I’m just watching a press conference with Benazir Bhutto’s husband and son. It’s been decided to make the latter party leader after his mother.
To me, this is yet another indication that Pakistan is a failed country. Surely a 19-year-old university student is not the most qualified person to attempt to gain power in a large country with a huge army?
I read an article a few months ago (alas, I can’t find the link) that argued that Pakistan is functioning so badly because it was founded on a religious basis (as the muslim part of India), without any ethnic, linguistic, historical or ideological foundations, which means that people can’t agree on anything apart from keeping the country muslim.
It’s a bit like most African countries, which typically have borders that ignore to all linguistic and ethnic divisions. I often wonder whether it would be better to redraw the map of Africa to make the countries more homogeneous. Only problem is nobody would have the authority to do that.
In the case of Pakistan, I don’t even have a clue how it could be fixed. Should the country be split up into smaller countries (Punjab, Balochistan, Sindh and Kashmir, for instance)? Or would it be better for all of Pakistan to rejoin India?
It didn’t seem to be wildly noticed at the time, but last Monday I suddenly got 400 blog visitors in a day (compared to the usual 20-30), and it seems to have been caused by this, probably through this link.
Anna had her hearing tested when she was one day old.
They mounted electrodes on her head and neck, put on some fancy headphones and then played noises and measured through the electrodes whether her brain registered them. She was asleep half the time, but it still worked fine (and her hearing was just fine, by the way).
I think it’s so much better to measure it electronically and at an early age. In Denmark, they seemingly still do it the old-fashioned way, and it’s just not nearly as precise.
For instance, what happened when my niece Ursula had her hearing test at eight months was this: The nurse stood behind her and made a noise to the left. Ursula turned her head and looked at her. She then made a similar noise to the right, but this time Ursula had figured out what was happening, so she didn’t bother doing looking, and the nurse therefore thought she was deaf in her right ear. It took weeks till she got a proper test and established that their was nothing wrong with her hearing in the first instance.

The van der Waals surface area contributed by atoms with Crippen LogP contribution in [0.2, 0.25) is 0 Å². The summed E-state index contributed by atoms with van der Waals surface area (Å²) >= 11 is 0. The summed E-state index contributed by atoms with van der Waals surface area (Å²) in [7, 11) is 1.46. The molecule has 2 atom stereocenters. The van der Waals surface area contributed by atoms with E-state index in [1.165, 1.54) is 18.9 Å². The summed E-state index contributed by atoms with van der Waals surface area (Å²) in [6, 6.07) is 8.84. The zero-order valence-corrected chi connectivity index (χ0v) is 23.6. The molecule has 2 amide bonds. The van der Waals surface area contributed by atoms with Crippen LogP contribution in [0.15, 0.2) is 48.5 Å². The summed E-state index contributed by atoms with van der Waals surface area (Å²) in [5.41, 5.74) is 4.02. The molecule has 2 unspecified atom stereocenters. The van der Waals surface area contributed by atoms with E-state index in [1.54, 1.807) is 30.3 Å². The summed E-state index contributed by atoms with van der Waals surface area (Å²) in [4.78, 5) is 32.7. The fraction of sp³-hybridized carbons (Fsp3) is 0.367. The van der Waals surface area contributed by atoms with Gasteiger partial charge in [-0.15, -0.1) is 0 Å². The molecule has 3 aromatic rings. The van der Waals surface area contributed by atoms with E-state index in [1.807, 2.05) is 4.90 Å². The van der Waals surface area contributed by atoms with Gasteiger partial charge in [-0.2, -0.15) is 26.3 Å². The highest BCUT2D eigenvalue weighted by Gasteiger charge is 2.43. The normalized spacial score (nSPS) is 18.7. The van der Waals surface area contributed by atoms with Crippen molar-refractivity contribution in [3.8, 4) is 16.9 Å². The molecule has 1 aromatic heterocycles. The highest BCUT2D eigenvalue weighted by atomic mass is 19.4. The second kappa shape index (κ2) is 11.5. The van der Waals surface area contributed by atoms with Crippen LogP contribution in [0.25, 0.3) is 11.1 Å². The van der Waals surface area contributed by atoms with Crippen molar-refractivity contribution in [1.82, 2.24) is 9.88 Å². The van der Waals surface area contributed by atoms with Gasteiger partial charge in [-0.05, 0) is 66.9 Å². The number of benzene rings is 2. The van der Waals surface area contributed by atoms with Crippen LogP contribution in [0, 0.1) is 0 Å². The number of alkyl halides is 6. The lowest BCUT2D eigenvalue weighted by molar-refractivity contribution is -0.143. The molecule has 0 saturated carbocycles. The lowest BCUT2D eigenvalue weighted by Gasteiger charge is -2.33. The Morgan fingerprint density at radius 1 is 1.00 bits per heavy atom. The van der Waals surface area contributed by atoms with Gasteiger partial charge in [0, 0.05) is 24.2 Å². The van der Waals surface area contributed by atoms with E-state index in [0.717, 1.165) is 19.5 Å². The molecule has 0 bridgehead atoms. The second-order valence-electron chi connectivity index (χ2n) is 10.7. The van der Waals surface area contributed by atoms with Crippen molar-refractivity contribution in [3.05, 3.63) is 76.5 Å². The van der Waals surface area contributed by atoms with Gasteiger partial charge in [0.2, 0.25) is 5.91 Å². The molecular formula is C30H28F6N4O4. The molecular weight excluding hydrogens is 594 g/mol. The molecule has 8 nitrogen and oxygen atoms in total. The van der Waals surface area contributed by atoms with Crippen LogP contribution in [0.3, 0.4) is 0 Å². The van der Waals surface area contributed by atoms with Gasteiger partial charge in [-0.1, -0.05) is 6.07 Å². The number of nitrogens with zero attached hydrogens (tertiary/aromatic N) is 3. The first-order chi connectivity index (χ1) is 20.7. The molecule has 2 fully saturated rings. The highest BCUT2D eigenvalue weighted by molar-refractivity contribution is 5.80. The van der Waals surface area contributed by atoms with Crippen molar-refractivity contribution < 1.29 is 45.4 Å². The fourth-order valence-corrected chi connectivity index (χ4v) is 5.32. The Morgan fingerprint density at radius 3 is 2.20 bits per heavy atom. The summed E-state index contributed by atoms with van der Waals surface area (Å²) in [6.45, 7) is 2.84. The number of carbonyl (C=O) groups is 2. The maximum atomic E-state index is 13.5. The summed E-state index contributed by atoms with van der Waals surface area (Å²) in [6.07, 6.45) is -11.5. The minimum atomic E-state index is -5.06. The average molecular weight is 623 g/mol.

I took this wee video clip five minutes after Anna Bridget was born:
I’ve had some problems uploading videos to YouTube from the new Sony HDD camcorder my parents gave us because of the file sizes and the 16:9 format, but I found some useful advice here – use mencoder and the following options:
When Phyllis and I went to the hospital after the waters broke, we naturally had to go to triage in the first instance – it’s their job to check the stage of labour and send people home or to the delivery suites as appropriate.
The midwife there gave Phyllis an internal examination shortly after 2am and said she was only between one and two cm dilated, so she was wondering whether to send her home till the morning. Phyllis persuaded her to let her stay, but she would only put her up in the normal ward, and she told me to either go home or wait in the reception.
Fortunately, I chose the latter, since I had to wait there for less than an hour before another midwife got me, saying that Phyllis was now six to seven cm dilated (birth starts at ten).
I thus went to the delivery suite with her for the birth that happened less than an hour later, so everything was well, but I’m getting angry at the thought that I could so easily have missed birth if I had listened to the silly triage midwife!
Of course most births happen more slowly, but she should know that it varies wildly and not make decisions that could have horrible effects. In fact, although I didn’t suffer this time, Phyllis had to suffer horrible contractions alone in a ward not designed for labour, and if she hadn’t had the sense to call a midwife soon after she got there, she would probably have given birth alone in a normal bed.
I really think the triage midwife should have looked at how Phyllis looked and not just at her measurements, and she should have given her an extra internal after an hour to check progress before sending her to the other ward.
If she always performs her job like that, no wonder that some mothers give birth in supermarkets and traffic jams!
On 19 December 2007, at 4.24 a.m., Phyllis and I had a daughter: Anna Bridget Buchanan-Widmann. She is beautiful, weighs 3400 g and is 50 cm long.
Everything went well, but really fast: Phyllis woke me up at 1 a.m., we arrived at the Queen Mum’s at 2 a.m., at 2.45 I was asked to wait in the reception (or go home) because birth wasn’t imminent, at 3.45 they told me to return as birth was about to start, at 4.24 I could see the crown of the head, and less than a minute later she was outside and I could cut the cord.